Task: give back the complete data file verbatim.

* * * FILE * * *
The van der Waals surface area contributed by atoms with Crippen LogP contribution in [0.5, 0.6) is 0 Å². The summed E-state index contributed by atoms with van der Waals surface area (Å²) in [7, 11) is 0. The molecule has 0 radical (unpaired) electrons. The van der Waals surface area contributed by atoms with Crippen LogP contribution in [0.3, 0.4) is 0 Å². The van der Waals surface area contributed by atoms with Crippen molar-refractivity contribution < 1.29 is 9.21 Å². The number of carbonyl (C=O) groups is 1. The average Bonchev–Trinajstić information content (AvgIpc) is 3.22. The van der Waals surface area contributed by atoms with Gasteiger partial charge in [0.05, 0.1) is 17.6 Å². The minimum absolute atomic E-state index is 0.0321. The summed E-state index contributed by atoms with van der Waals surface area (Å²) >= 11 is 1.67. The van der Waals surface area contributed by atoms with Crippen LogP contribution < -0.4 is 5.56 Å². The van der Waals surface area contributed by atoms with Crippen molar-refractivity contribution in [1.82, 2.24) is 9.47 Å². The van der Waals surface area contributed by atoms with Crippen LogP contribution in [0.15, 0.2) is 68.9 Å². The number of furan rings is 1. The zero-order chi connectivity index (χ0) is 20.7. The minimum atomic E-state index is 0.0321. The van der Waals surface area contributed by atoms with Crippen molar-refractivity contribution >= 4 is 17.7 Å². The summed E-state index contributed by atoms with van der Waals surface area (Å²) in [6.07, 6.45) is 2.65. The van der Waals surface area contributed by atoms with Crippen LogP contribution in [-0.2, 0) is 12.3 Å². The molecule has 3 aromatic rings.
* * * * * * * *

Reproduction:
The van der Waals surface area contributed by atoms with Crippen LogP contribution in [0.5, 0.6) is 0 Å². The summed E-state index contributed by atoms with van der Waals surface area (Å²) in [7, 11) is 0. The molecule has 0 radical (unpaired) electrons. The van der Waals surface area contributed by atoms with Crippen LogP contribution in [0.3, 0.4) is 0 Å². The van der Waals surface area contributed by atoms with Crippen molar-refractivity contribution < 1.29 is 9.21 Å². The number of carbonyl (C=O) groups is 1. The average Bonchev–Trinajstić information content (AvgIpc) is 3.22. The van der Waals surface area contributed by atoms with Gasteiger partial charge in [0.05, 0.1) is 17.6 Å². The minimum absolute atomic E-state index is 0.0321. The summed E-state index contributed by atoms with van der Waals surface area (Å²) >= 11 is 1.67. The van der Waals surface area contributed by atoms with Crippen LogP contribution < -0.4 is 5.56 Å². The van der Waals surface area contributed by atoms with Crippen molar-refractivity contribution in [1.82, 2.24) is 9.47 Å². The van der Waals surface area contributed by atoms with Crippen LogP contribution in [0.15, 0.2) is 68.9 Å². The number of furan rings is 1. The zero-order chi connectivity index (χ0) is 20.7. The minimum atomic E-state index is 0.0321. The van der Waals surface area contributed by atoms with Crippen molar-refractivity contribution >= 4 is 17.7 Å². The summed E-state index contributed by atoms with van der Waals surface area (Å²) in [6.07, 6.45) is 2.65. The van der Waals surface area contributed by atoms with Crippen LogP contribution in [-0.2, 0) is 12.3 Å². The molecule has 3 aromatic rings.